November 2012 Archives

TEDEducation has been putting together some very cool short lesson videos combining animation with instruction by high-profile educators.

In his Washington Post education column, Jay Mathews reports on a mother's frustration in getting teachers to understand and provide accommodations for her gifted children who struggle with attention deficit hyperactivity disorder and executive function disorder, an inability to self-organize.

At a session on teacher effectiveness at yesterday's Excellence in Action National Summit in Washington, Tennessee Education Commissioner Kevin Huffman offered some lessons learned for legislators and state leaders looking to implement revised teacher-evaluation systems. The information he presented may be instructive for educators as well, since Tennessee was one of the first states to go down this perilous road. Tennessee is in its second year of using a new statewide system that bases 50 percent of a teacher's evaluation on observation ratings, 35 percent on student-growth measures, and 15 percent on other measures of achievement. Last fall, Education Week ...

When Michigan students eventually take the Smarter Balanced Assessment—the Common Core State Standards-based exam that the state has signed on to adopt in 2015—they'll do so not on paper, but online. According to the Detroit Free Press, the change "marks a dramatic shift occurring in education: The traditional paper-and-pencil, fill-in-the-blank exams could become as much of a relic as learning cursive and using blackboards." About 35,000 students across the state recently participated in a pilot program in which they took social studies exams online, reports the paper. And while some schools struggled to find enough computers...

New York City math teacher José Vilson has a nice post-Hurricane Sandy refection on schools' often-under-appreciated role as the hub of community.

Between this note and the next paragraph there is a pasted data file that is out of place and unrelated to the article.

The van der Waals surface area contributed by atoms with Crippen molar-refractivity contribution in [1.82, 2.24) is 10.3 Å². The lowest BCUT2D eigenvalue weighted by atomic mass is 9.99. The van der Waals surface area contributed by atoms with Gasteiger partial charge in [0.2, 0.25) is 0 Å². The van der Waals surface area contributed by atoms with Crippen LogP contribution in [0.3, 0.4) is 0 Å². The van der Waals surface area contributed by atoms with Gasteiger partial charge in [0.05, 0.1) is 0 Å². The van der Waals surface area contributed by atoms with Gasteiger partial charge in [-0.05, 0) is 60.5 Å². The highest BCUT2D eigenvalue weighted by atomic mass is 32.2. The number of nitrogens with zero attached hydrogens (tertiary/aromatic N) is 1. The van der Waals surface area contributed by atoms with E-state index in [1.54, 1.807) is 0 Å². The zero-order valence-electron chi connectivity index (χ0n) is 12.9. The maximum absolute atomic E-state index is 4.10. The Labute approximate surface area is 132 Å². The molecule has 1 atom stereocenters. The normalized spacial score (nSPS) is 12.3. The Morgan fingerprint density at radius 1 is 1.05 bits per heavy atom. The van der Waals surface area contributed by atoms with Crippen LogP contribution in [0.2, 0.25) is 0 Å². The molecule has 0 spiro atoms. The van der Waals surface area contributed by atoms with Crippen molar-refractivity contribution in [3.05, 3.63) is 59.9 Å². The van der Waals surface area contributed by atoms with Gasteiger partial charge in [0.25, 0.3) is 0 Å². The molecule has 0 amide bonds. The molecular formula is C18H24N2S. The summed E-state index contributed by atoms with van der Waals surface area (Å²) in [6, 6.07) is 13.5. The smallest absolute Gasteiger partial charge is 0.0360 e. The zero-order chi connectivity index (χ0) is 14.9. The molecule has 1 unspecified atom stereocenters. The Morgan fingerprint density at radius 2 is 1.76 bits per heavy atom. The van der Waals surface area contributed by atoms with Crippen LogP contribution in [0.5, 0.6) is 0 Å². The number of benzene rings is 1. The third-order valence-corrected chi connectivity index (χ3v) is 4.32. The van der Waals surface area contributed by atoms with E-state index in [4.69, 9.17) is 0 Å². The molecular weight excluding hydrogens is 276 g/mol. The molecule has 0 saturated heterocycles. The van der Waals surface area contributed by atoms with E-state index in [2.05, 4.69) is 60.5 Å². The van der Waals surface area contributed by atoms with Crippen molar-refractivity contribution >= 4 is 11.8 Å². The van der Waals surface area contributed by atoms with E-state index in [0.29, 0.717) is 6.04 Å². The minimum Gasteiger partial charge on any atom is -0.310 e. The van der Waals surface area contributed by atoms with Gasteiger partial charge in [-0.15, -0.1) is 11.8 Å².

A holiday teacher blogosphere roundup: Inspired by a session at a recent National Writing Project meeting, Bud the Teacher encourages educators to take 5 minutes to write about a teacher or mentor for whom they are thankful. Middle school teacher Bill Ferriter, as if on queue, expresses thanks for teacher-technologist David Jakes, whose thinking he says is helping him transition from being a "Yes, but" to a "What if?" type person. U.S. New and World Report's High School Notes blog, taking a slightly different approach, collects teachers' responses on what, in spite of everything, they are thankful for this ...

The Oregonian provides a glimpse into a school district that has instituted a late-start for students on Wednesday mornings so that teachers can get together for mandatory data-team meetings.

In a SmartBlog post, middle school teacher Mark Barnes argues that homework is at odds with the goals of effective instruction today: This practice of assigning homework, simply because it'[s] something that's always been done, is not only absurd and outdated, it is undermining effective 21st-century teaching and learning. Most teachers link homework to grades so the students who don't do homework don't learn the material—mainly because not enough teaching is being done in class—and many would-be learners grow to hate school because they wind up with poor grades and, ultimately, feel like failures. ... Meanwhile, educators...

At a locally organized TEDx conference in Costa Mesa, Calif., last month, former Los Angeles teacher Nigel Nisbet explained how he turned chocolate bars into geometry problems to get kids hooked on math.

From the Associated Press: "A teacher in the southern Idaho town of Declo is being criticized after she had her fourth-grade students use permanent markers to draw on the faces of children who failed to meet reading goals."